letters to the editor

Dear Editor,

Regarding the education issue (“From the Editor: On Our Education Crisis,” January 4), I think you are missing one valid point: Choice. The issue is that parents are legally entitled to choose where they want to send their children, and what’s important for them to study. Lubavitcher parents can choose to send their sons to Oholei Torah where no secular studies are offered, and Satmar parents can opt to send to their yeshiva that teaches a minimum of basic skills.

A disgruntled young man like Naftuli Moster could blame his lack of success in life and take his parents to task (or perhaps even sue them) for not sending him to Yeshivah of Flatbush or a similar school. I am personally acquainted with many Chassidic yeshiva alumni who are very successful. Their businesses run the gamut from air conditioning installer to payroll processor to medical supplier to food wholesaler, all productive members of society who contribute to the community both by gainfully employing many people and through their charitable deeds.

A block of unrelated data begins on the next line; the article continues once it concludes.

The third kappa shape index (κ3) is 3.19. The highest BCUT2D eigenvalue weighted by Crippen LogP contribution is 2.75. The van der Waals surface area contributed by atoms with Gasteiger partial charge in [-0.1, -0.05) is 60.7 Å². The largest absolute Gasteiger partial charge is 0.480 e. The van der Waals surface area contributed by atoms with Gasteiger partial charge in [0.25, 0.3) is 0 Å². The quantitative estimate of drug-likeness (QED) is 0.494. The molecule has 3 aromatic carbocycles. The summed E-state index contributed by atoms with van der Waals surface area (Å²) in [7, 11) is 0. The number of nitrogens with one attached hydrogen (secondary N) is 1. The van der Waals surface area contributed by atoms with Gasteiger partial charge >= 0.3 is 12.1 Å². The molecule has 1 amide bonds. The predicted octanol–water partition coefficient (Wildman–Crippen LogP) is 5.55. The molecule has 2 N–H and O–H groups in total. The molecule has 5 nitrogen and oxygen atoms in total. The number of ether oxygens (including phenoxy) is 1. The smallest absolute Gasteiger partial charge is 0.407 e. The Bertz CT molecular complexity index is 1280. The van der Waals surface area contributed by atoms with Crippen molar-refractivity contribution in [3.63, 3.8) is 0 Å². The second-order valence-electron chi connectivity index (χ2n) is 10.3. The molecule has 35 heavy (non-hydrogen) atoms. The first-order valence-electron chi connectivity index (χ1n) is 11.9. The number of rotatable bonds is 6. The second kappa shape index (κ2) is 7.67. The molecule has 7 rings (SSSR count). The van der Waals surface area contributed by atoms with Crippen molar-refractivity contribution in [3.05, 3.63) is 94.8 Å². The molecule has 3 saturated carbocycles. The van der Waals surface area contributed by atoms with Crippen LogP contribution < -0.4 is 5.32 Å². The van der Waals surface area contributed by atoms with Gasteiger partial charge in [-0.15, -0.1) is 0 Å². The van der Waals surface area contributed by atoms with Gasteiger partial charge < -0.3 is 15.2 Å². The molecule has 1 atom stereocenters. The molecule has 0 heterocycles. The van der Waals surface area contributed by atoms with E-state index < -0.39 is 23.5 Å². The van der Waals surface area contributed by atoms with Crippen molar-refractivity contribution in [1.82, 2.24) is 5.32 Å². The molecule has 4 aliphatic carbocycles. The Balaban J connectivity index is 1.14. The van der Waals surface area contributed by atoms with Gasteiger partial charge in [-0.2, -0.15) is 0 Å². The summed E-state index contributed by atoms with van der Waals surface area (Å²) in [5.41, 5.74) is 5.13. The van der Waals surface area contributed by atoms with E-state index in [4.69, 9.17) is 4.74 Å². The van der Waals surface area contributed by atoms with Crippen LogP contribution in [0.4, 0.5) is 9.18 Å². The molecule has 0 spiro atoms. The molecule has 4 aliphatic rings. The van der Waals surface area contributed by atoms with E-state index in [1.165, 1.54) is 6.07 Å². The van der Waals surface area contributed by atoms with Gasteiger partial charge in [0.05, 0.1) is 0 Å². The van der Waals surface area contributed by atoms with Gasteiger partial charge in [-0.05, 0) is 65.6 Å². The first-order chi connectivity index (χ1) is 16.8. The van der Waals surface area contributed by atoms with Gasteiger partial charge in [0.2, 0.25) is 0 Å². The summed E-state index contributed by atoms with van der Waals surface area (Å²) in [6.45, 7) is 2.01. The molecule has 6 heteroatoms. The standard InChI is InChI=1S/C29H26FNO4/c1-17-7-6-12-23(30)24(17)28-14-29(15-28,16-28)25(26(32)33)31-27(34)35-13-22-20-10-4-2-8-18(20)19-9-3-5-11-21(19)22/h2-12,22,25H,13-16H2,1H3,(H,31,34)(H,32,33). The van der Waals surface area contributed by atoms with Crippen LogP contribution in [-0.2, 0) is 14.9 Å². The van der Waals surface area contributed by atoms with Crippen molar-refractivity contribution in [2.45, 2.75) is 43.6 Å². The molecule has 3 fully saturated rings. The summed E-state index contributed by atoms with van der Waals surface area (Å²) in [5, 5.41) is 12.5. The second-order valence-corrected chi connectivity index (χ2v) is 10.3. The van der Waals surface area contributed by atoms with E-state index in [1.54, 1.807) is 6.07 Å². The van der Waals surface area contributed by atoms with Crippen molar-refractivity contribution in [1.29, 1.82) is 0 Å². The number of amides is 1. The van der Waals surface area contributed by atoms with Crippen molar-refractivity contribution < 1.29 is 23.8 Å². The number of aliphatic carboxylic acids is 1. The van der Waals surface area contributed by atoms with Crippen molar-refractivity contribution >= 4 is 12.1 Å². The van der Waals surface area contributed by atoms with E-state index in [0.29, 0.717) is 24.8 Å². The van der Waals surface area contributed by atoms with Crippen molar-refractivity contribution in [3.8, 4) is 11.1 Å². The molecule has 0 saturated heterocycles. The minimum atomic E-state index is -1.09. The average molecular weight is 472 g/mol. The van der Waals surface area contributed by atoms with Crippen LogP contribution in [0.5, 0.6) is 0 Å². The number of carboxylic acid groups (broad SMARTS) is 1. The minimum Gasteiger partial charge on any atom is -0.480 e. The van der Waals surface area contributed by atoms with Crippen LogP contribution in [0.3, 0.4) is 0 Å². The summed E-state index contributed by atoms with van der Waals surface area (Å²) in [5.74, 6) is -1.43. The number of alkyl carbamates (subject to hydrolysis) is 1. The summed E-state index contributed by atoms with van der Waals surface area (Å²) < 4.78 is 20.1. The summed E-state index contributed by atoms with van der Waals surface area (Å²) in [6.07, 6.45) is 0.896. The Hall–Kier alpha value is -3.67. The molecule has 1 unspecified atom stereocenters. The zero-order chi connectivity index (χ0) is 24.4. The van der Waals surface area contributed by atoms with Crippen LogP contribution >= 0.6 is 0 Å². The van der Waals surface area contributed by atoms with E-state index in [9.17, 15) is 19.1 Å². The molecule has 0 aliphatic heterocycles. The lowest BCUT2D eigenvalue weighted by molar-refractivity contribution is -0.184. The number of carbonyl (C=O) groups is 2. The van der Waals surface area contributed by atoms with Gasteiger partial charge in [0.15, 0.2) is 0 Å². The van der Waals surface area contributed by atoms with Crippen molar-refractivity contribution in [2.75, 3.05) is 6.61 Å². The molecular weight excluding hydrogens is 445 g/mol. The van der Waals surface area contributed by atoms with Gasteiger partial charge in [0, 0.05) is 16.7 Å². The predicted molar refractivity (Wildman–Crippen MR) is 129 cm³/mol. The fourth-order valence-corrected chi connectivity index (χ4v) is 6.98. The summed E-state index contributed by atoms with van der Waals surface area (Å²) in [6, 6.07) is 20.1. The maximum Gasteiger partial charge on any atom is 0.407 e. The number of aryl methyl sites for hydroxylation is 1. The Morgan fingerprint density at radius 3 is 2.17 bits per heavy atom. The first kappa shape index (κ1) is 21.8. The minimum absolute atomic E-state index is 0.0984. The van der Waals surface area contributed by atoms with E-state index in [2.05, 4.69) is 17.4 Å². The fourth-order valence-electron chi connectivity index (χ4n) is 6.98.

A case in point is the well-known B&H Photo. Step into the main store in Manhattan and you will see a virtual United Nations of employees. Hershel Schreiber studied in the Satmar Yeshiva. He never went to high school, never took business courses; yet, with the skills he learned from his Gemara studies, he built up a world-renowned business, one highly rated even by such a prestigious magazine as Consumer Reports. I don’t think the public schools, with their crime, drugs, and dropout rate produce a larger percentage of successful citizens.

Shira Weiss
(a proud productive product of the yeshiva system)

Stand Together For Yeshivas

Dear Editor,

As I understand it, the State Education Department is not focusing on which yeshivas surpass public schools on state exams. What they want to do is decide which teachers should be allowed to teach in yeshivas and what curriculum they should teach. Of great importance to them is that yeshiva children, from kindergarten on, be taught about alternate lifestyles as equally acceptable. That Torah values are not absolute, but only one of many possible choices. This propaganda is what they want to teach our children.

By saying they don’t mean “us,” because our kids go to college, you are missing the point! It’s not the three Rs that bother them, but our commitment to a Torah lifestyle and Torah values. On this, all religious Jews must stand together and cannot compromise.

This is the threat — not the complaints about the quality of education yeshiva students receive. The threat to yeshiva education is real and should not be responded to with a “they don’t mean us” answer.

Mrs. E. Rosenblatt


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